Join The Online Clean Eating Circle to Change Your Life

This 3 week program is designed to help you gain energy, lose foods that aren’t serving you and give your body a break from fatigue, fuzziness and feeling flustered. The Online Clean Eating Circle will help clean out the cobwebs and give your body a rest from foods that aren’t serving you. Join us on June 13 (start date) for the cleanse, and stay tuned for the free information call coming soon. Details can be found at The Online Clean Eating Circle webpage here.

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  • Give your body a break. We will meet you where you are!
  • Embark on a fresh, new journey while gaining knowledge about what triggers your body, the best foods for you personally, and how to feel confident in your food choices
  • Gain nutrient density and lose some excess weight and inflammation
  • Get group support lead by two nutrition professionals
  • Enjoy eating real food while cleansing your body
  • No starving on this plan! And no expensive supplements or powders.
Join two Health Coaches and Nutrition Consultants, Michelle Dwyer and Amy Griffith, for an informative introduction to this dynamic and supportive clean eating circle.
What is Included in the free first information meeting? Details here:
Introduction to the circle and eating techniques around what foods we will focus on and which ones we will take a much needed break from for a while. ***If you can’t join us on for the free info meeting call, you can listen to the recording. You can still join our program and there will be more programs to come!
As a registered participant you will also receive:
  • Customized Oakland Clean Eating Circle materials, including recipes for breakfast, lunch, dinner, snacks and beverages, menu plans and ideas and BONUS recipes to help you make the most out of your three weeks within the circle.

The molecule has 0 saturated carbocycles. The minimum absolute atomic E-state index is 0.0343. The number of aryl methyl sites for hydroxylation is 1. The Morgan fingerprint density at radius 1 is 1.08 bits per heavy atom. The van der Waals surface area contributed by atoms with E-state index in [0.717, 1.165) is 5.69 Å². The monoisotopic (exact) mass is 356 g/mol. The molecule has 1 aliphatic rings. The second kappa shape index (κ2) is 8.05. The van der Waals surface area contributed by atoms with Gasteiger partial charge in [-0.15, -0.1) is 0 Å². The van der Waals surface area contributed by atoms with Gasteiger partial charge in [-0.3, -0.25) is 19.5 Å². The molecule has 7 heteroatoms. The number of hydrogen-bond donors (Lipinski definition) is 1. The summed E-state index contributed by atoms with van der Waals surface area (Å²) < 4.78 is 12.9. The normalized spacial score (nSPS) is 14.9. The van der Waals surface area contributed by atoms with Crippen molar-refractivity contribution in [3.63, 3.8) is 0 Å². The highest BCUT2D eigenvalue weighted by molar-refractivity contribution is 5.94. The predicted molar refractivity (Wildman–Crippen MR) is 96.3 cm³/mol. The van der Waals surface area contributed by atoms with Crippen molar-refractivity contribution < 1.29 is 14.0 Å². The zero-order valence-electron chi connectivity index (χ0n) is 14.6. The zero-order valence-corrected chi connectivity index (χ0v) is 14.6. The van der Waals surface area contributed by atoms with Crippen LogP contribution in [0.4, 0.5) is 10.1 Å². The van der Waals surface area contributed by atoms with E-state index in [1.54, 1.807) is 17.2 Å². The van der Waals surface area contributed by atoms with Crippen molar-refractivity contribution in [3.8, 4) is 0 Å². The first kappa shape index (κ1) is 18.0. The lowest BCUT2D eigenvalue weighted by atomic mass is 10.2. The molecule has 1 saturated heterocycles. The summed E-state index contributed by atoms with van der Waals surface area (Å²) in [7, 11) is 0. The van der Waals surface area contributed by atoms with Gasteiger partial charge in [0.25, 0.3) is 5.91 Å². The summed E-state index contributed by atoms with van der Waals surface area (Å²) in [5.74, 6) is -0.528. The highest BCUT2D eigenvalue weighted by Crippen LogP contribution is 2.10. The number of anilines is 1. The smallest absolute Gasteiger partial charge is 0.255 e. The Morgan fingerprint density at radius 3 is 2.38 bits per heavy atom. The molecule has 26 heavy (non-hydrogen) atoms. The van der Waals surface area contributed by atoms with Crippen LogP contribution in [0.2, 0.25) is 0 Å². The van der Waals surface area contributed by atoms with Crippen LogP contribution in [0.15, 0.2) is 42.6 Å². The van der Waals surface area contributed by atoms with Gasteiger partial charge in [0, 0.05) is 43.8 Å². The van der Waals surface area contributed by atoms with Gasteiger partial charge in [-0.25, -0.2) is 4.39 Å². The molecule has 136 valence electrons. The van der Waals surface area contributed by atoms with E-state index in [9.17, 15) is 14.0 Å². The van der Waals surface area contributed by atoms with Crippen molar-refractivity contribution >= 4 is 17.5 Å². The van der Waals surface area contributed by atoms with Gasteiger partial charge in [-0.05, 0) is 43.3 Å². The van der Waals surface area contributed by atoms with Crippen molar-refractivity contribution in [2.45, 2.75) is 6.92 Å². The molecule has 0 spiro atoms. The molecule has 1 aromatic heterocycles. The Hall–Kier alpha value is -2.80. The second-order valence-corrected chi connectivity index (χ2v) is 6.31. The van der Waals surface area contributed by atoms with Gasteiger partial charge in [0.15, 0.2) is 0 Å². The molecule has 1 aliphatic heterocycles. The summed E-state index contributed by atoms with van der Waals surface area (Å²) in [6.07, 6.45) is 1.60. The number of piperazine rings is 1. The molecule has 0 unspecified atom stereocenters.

• We are here for you! Continued access to two of the East Bay Area’s premiere nutrition professionals: Michelle Dwyer and Amy Griffith. We are available to answer questions and support you throughout the three weeks.
  • Access to a weekly support group that will be crucial in helping you to stick with the program, sharing ideas and stories on how we are succeeding, and the challenges we are facing as we follow through this program.
  • Weekly check in calls where we will offer feedback, outlining ways to better utilize the program, and celebrating the ways in which you are already succeeding
  • Educational handouts, links and resources
  • Access to the private Facebook page
Why a food cleanse or clean eating group? You will learn…
  • How to effectively take a break from food products and common allergens, toxins and stressors
  • How metabolism, inflammation and your overall health and wellness relates to clean eating
  • How to cleanse gently and realistically
  • That you are worth it (if you didn’t know that already)!
Who Should NOT Cleanse
  • Those on heavy medications for chronic health conditions
  • Children under 18
  • Anyone with cancer, a terminal illness, serious mental illness, kidney or liver failure, anemia or who is underweight.
Your Clean Eating Circle Supporters:
Michelle Dwyer supports her clients through compassionate health coaching and nutrition consulting services. She helps her clients feel a greater sense of wellness, vibrancy, and energy.
Amy Griffith shows her clients how to love their food while still eating healthful, nourishing meals. She helps her clients fix their food first!
Visit for details.
Homemade Dog Food: It’s What You Should Eat, Too

Last Saturday, we picked up the first new addition to our growing family: Jasper the golden doodle. He is a joy, a challenge and…the most precious dog I have ever seen (as anyone says about their dog or pet).